What does "NOLOGGING" do for me? The words "sod" and "all" spring to mind as one possible answer, but that would be just a little simplistic. What I'm getting at is that people generally take it to mean that you can switch off ALL redo generation for an entire table (or, even better, an entire tablespace), under all circumstances. That is simply, 100%, not true. The nologging attribute is never respected by ordinary inserts, updates and deletes. Boring old DML will therefore always generate redo, however many times you might yell 'nologging!!!!' at it. Only a very select class of database actions will notice the nologging attribute, and respect it. These include: o o o o
Create index Create table new_blah as select * from old_blah SQL Loader direct loads Insert /*+APPEND*/ into table select * from table (i.e., what are termed direct load inserts)
...and one or two other obscure bits of DDL that are mostly related to working with table partitions. The 'create index' is about the only one that you're likely to encounter on a fairly regular basis (along with, possibly, the Direct Load run of SQL Loader). Given that, when the "nologging" attribute is respected by one of these commands, no redo is generated for that particular operation, you should consider taking a fresh backup of the tables or indexes affected by the nologging operation immediately it has finished. Without such a backup, the segment affected is at risk of being effectively unrecoverable. Backups are not a free exercise (they induce I/O and can swamp the redo system) ...so what you gain on the lack of redo, you tend to lose on the backup work afterwards. If you genuinely wish to switch off ALL redo generation for the entire database, it is possible -but not by using "nologgiing". Instead, there is a hidden init.ora parameter, _DISABLE_LOGGING (yes, that's an underscore at the very beginning!), which will do just that. On your own head be it, however: use of hidden parameters is entirely unsupported by Oracle, and this particular one will render your database totally and utterly unrecoverable the very first time the Instance crashes (or you inadvertently issue a 'shutdown abort', which amounts to the same thing).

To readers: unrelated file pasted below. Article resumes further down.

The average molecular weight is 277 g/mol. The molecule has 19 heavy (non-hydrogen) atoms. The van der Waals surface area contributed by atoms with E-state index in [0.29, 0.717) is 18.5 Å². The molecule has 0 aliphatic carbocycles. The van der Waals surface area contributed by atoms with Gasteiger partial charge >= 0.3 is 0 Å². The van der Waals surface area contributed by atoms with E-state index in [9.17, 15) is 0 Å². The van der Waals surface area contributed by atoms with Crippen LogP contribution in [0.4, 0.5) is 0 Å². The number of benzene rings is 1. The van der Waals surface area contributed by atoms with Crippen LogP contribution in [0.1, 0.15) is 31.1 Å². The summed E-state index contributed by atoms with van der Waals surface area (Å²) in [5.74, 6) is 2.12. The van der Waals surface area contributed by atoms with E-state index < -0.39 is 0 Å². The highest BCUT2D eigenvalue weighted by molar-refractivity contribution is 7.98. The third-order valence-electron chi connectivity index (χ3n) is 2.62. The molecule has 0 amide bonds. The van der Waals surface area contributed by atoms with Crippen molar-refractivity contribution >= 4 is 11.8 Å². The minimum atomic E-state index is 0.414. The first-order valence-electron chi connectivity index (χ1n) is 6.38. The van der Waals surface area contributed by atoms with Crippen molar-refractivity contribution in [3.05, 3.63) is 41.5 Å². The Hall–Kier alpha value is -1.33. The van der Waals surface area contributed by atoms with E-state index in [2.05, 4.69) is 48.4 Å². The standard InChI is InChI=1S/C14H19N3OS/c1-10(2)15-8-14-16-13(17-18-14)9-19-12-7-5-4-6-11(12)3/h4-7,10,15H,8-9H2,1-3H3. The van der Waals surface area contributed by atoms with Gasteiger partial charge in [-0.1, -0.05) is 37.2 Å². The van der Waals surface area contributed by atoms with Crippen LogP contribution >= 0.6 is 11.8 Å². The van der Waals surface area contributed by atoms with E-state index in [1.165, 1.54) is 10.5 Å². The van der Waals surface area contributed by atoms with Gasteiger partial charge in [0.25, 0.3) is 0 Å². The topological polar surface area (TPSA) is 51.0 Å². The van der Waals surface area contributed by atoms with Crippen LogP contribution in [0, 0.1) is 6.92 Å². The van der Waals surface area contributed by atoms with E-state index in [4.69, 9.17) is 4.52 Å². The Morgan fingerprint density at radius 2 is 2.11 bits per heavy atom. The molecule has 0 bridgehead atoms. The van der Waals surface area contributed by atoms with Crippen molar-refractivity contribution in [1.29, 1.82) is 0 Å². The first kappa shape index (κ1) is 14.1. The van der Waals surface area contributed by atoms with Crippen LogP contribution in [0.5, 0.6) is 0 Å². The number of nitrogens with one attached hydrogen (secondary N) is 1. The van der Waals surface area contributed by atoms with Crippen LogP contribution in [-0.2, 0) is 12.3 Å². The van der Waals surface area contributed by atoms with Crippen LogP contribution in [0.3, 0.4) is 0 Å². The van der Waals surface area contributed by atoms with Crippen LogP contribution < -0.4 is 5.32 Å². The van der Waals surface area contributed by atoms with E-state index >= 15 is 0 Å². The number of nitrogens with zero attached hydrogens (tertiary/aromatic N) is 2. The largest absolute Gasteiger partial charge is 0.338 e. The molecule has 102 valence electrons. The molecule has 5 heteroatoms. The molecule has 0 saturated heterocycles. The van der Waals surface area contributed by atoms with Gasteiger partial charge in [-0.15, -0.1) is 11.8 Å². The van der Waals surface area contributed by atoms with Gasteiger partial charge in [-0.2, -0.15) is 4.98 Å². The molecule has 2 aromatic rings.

Copyright ÂŠ Howard Rogers 2001
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